Lion July/August 2013 : Page 44

Maine's Oldest Club Gets Younger College students revitalize the 90-year-old Portland Lions Club by John R. Platt

Maine’s Oldest Club Gets Younger

John R. Platt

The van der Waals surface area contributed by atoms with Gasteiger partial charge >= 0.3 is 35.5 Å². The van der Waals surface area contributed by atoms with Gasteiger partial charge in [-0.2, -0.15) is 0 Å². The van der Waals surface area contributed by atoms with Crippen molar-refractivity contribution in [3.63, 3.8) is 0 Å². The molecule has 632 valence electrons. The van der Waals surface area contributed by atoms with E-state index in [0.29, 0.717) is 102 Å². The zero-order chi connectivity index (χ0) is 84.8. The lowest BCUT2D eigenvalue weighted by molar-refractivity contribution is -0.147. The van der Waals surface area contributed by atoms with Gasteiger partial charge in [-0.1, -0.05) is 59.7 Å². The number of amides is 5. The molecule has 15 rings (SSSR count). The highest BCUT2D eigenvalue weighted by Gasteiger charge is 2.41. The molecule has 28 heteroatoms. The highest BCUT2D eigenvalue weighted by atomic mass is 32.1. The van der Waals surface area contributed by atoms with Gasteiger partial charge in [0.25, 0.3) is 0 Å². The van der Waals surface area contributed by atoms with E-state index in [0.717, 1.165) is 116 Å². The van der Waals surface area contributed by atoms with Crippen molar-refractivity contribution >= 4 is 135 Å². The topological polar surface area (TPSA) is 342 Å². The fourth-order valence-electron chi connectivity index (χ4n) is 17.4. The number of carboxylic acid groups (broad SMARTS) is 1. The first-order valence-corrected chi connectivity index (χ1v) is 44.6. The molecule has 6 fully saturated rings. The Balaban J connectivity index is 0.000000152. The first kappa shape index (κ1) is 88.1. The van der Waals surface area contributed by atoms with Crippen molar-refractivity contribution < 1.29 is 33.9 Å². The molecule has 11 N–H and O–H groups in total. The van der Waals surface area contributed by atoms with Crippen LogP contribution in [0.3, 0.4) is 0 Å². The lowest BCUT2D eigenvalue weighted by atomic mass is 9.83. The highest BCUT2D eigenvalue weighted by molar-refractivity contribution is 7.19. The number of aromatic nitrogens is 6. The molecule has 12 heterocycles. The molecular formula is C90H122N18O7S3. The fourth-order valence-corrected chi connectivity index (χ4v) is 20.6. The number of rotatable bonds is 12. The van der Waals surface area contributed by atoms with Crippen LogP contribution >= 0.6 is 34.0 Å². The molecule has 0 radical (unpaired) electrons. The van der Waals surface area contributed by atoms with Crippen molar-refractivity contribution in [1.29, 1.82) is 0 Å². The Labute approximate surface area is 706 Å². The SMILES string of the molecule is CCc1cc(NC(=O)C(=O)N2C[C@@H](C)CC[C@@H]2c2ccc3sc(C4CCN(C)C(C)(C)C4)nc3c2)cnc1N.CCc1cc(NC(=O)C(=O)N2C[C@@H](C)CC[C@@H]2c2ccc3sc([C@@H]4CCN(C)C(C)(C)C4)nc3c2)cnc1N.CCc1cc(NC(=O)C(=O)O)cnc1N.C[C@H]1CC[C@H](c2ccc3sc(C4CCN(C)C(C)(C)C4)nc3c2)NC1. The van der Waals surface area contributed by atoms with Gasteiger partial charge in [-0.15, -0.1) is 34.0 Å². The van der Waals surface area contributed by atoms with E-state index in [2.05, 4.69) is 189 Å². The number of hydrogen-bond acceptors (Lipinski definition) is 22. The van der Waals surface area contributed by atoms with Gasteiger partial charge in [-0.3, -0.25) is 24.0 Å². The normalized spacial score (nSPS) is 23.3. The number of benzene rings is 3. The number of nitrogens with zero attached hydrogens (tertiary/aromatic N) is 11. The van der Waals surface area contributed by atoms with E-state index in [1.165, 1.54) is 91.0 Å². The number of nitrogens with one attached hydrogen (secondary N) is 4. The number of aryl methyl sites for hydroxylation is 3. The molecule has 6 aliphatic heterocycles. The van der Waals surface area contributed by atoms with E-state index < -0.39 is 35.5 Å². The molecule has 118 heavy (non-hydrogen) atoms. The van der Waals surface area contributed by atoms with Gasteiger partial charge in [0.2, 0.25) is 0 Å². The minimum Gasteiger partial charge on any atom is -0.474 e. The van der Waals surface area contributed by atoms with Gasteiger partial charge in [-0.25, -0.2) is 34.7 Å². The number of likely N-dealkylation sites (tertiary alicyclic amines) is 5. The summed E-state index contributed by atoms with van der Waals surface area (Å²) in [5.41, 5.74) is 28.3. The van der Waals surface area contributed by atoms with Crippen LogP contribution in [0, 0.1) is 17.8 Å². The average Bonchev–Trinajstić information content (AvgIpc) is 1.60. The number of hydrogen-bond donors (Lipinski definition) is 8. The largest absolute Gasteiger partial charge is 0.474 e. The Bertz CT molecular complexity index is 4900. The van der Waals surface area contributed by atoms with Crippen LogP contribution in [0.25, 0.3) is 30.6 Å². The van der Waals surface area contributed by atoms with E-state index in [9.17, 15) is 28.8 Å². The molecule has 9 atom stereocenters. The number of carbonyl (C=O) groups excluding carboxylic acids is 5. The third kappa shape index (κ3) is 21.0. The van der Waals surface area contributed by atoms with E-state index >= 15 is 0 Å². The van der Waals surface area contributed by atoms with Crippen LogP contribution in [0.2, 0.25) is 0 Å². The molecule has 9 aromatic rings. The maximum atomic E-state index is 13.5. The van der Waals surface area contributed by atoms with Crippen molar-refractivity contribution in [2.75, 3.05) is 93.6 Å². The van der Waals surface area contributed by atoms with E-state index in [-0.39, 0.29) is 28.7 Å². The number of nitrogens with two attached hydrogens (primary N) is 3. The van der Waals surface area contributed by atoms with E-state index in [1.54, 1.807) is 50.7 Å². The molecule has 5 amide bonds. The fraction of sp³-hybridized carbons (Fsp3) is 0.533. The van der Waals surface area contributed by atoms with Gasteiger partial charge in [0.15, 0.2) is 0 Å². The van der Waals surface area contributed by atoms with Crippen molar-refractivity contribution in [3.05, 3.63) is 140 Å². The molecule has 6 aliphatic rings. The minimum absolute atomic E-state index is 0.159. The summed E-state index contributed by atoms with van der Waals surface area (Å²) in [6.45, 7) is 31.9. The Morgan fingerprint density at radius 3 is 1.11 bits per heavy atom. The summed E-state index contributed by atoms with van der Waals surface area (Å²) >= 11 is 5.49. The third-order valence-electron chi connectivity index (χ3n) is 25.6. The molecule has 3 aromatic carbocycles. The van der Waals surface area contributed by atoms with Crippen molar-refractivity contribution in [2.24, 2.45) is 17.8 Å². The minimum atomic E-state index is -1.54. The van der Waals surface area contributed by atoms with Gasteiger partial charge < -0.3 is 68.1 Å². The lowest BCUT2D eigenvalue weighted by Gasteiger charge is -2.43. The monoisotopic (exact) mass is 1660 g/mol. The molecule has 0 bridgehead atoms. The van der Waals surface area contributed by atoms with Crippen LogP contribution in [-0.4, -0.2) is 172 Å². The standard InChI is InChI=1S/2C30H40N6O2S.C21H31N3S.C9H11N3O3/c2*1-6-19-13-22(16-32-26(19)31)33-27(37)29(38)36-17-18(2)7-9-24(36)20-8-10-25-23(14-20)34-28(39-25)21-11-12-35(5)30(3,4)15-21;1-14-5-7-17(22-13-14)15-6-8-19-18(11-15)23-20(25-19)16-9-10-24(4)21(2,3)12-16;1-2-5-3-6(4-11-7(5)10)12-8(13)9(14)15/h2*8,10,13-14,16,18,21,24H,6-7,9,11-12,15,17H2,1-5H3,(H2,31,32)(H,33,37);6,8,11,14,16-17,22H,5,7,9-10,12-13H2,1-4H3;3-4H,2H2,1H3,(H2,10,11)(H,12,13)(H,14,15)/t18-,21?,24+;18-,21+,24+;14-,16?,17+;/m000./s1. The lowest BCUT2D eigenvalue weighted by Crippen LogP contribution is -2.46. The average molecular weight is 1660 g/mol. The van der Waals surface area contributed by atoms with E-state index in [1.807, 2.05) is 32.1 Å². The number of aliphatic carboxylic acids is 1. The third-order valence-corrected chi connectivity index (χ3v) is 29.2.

College students revitalize the 90-year-old Portland Lions Club<br /> <br /> Leo Gould, Maine Lions’ vice district governor in 2012-13, has some bad news for the members of the Portland Lions Club. “Lions membership in Maine is down this year,” he tells them at a recent meeting. The state has lost 60 members, mostly due to age. Four clubs shuttered their doors.<br /> <br /> Gould and his entourage of fellow Lions from the Whitefield club (they didn't let him make the 120-mile round trip alone) have been sharing this information with clubs throughout the state. In Portland, he looks over his glasses and encourages the crowd to redouble their efforts to recruit new members.<br /> <br /> But the Portland club happens to be already way ahead of him. Not only is the club growing in size, it is also getting younger.<br /> <br /> From 70 to 40<br /> <br /> “We just dropped our average member age from 70 to 40,” Bruce Roullard, the 2012-13 president and president since 2004, tells me. We're in the parking lot of the Iris Network, a nonprofit that helps people with visual impairments. The organization’s offices are just a few blocks away from two sports arenas and the Portland Lions sell parking spaces in the lot before each game. The funds go to the Iris Network and to buy eyeglasses for people in nearby communities. Last year they raised more than $40,000.<br /> <br /> As Roullard, a mortgage manager with Bank of America, collects $5 bills from incoming sports fans, he tells me about the club’s recent growth. The Lions started an initiative with the University of Southern Maine (USM) campus in Portland. They invite students to join. Older members often volunteer to pay their dues. The students are interested not only because they can serve the community but also because they gain leadership experience by shadowing the current officers and project leaders. Roullard smiles as he tells me that the club has bought in 11 new student members since the initiative began in 2011.<br /> <br /> Service as A Way of Life<br /> <br /> Back at the club's meeting I meet Nate Cadorette, a 22- year-old finance major with close-cropped black hair and long sideburns who is already serving as the club’s first vice president, a position that had been vacant for 20 years. Unlike some of the older members in attendance, who wear the familiar Maine uniform of flannel and fleece, Cadorette is dressed in a blue button-down shirt and tie. A member of the service-oriented Sigma Nu fraternity, he was already aware of the Iris Network through participating in their white cane walks every year. "I take service very seriously," he says.<br /> <br /> Fellow USM students Tyler Boothby and Tyler Junkins also belong to Sigma Nu and joined the Lions with Cadorette. As the meeting begins, they hop up out of their seats to guide two of the club's blind members to open chairs. It's an easy, practiced move. "We have a friend at USM who is visually impaired," Boothby tells me.<br /> <br /> Also a 22-year-old finance major–although he looks even younger–Boothby serves as the club’s second vice president. He first met Iris Network executive director James Phipps at one of the white cane walks. Phipps, like the clients he serves, is blind. “Jim Phipps is an unbelievable man,” Boothby says. “To overcome what he has to become who he is now, it's inspiring. When I'm out there parking cars it’s not for me, it’s for people like that to help them out.”<br /> <br /> A Club with History<br /> <br /> The new blood has brought energy to the club, says 71- year-old Realtor Leonard Scott, who recently celebrated his 50th anniversary as a Lion. “I was one of the youngest members of the club when I moved to Portland 14 years ago,” he recounts. He remembers often hearing about the glory days of the club in the 1940s when it held noontime meetings at Portland’s famed Eastland Hotel and membership capped out at 125.<br /> <br /> Membership had dropped to about 50 people by the time Roy Koster joined in the 1970s, the 64-year-old Lion tells me by phone from his office at Central Maine Power more than 50 miles away. “Slowly but surely, the numbers dwindled,” he laments. He says the members, mostly business leaders who commuted into Portland, started working through their lunch hours, so the club switched to evening meetings. Even that cost them members, as some people wanted to go home at the end of the day.<br /> <br /> “The aging membership made it harder to raise money. None of us particularly wants to hawk stuff on the sidewalks,” Koster says. “We did Bingo before there was a smoking ban. I'd come home and my wife would make me take my clothes off on the porch. That was a tough way to make some bucks.”<br /> <br /> The parking, which the club started eight years ago, solved many of those problems. “It’s not much work, and it's been a great way to raise funds,” Koster says. But membership continued to age and decline, making it harder to get enough people to work the events. “The kids have definitely helped turn that around,” he says.<br /> <br /> The growth comes at an opportune time. The oldest club in Maine and the first north of Boston, the Portland Lions celebrated their 90th anniversary in March. “There's a lot of history here,” Roullard says. “I think the USM initiative is another piece of history for this club.”<br /> <br /> Growth and Opportunity<br /> <br /> Roullard sees the initiative as a benefit both to the club and the students. “It's a really good opportunity for students to experience community involvement,” he says. “We hope that when they graduate from USM they will stay Lions. Even if they move elsewhere, their memberships will stay with them.”<br /> <br /> Cadorette, who works full-time as a junior accountant while going to school, says there's nothing he likes more than finishing a day's work and going out to raise money for the club's causes. He looks forward to possibly taking over as president from Roullard in a year or two. “I didn't know I had this kind of potential,” he says with a smile.<br /> <br /> Meeting and working with the older members has also been a life-defining experience for Cadorette. “These guys give their entire lives to helping people,” says Cadorette. “It's something I hope I can do for the next 40 years.”<br /> <br /> Platt is a member of the Boothbay Region Lions Club in Maine. <br />